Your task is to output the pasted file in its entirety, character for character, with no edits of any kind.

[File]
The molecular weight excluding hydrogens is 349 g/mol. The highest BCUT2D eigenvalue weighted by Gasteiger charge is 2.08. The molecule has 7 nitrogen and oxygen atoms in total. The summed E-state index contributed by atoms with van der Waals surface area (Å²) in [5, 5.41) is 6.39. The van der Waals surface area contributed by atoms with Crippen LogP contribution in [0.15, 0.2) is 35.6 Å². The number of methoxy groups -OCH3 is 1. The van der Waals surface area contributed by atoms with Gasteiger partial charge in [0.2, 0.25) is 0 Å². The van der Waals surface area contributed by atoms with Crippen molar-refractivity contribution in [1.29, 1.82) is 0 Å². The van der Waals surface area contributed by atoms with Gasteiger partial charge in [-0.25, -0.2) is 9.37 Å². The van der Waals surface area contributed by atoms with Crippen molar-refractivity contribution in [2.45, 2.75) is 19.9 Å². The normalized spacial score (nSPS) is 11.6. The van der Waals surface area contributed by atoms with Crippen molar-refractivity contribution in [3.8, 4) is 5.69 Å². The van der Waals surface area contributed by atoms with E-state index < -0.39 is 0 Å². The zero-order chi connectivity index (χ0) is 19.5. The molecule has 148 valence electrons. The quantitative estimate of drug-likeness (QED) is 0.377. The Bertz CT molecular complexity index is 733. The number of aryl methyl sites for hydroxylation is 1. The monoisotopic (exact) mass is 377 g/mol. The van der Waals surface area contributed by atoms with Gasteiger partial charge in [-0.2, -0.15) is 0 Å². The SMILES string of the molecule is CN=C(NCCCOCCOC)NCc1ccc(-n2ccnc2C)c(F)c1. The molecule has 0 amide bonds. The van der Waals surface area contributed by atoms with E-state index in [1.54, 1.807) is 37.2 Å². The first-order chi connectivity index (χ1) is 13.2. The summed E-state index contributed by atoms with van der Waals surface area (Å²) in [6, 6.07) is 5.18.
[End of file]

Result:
The molecular weight excluding hydrogens is 349 g/mol. The highest BCUT2D eigenvalue weighted by Gasteiger charge is 2.08. The molecule has 7 nitrogen and oxygen atoms in total. The summed E-state index contributed by atoms with van der Waals surface area (Å²) in [5, 5.41) is 6.39. The van der Waals surface area contributed by atoms with Crippen LogP contribution in [0.15, 0.2) is 35.6 Å². The number of methoxy groups -OCH3 is 1. The van der Waals surface area contributed by atoms with Gasteiger partial charge in [0.2, 0.25) is 0 Å². The van der Waals surface area contributed by atoms with Crippen molar-refractivity contribution in [1.29, 1.82) is 0 Å². The van der Waals surface area contributed by atoms with Gasteiger partial charge in [-0.25, -0.2) is 9.37 Å². The van der Waals surface area contributed by atoms with Crippen molar-refractivity contribution in [2.45, 2.75) is 19.9 Å². The normalized spacial score (nSPS) is 11.6. The van der Waals surface area contributed by atoms with Crippen molar-refractivity contribution in [3.8, 4) is 5.69 Å². The van der Waals surface area contributed by atoms with E-state index < -0.39 is 0 Å². The zero-order chi connectivity index (χ0) is 19.5. The molecule has 148 valence electrons. The quantitative estimate of drug-likeness (QED) is 0.377. The Bertz CT molecular complexity index is 733. The number of aryl methyl sites for hydroxylation is 1. The monoisotopic (exact) mass is 377 g/mol. The van der Waals surface area contributed by atoms with Gasteiger partial charge in [-0.2, -0.15) is 0 Å². The SMILES string of the molecule is CN=C(NCCCOCCOC)NCc1ccc(-n2ccnc2C)c(F)c1. The molecule has 0 amide bonds. The van der Waals surface area contributed by atoms with E-state index in [1.54, 1.807) is 37.2 Å². The first-order chi connectivity index (χ1) is 13.2. The summed E-state index contributed by atoms with van der Waals surface area (Å²) in [6, 6.07) is 5.18.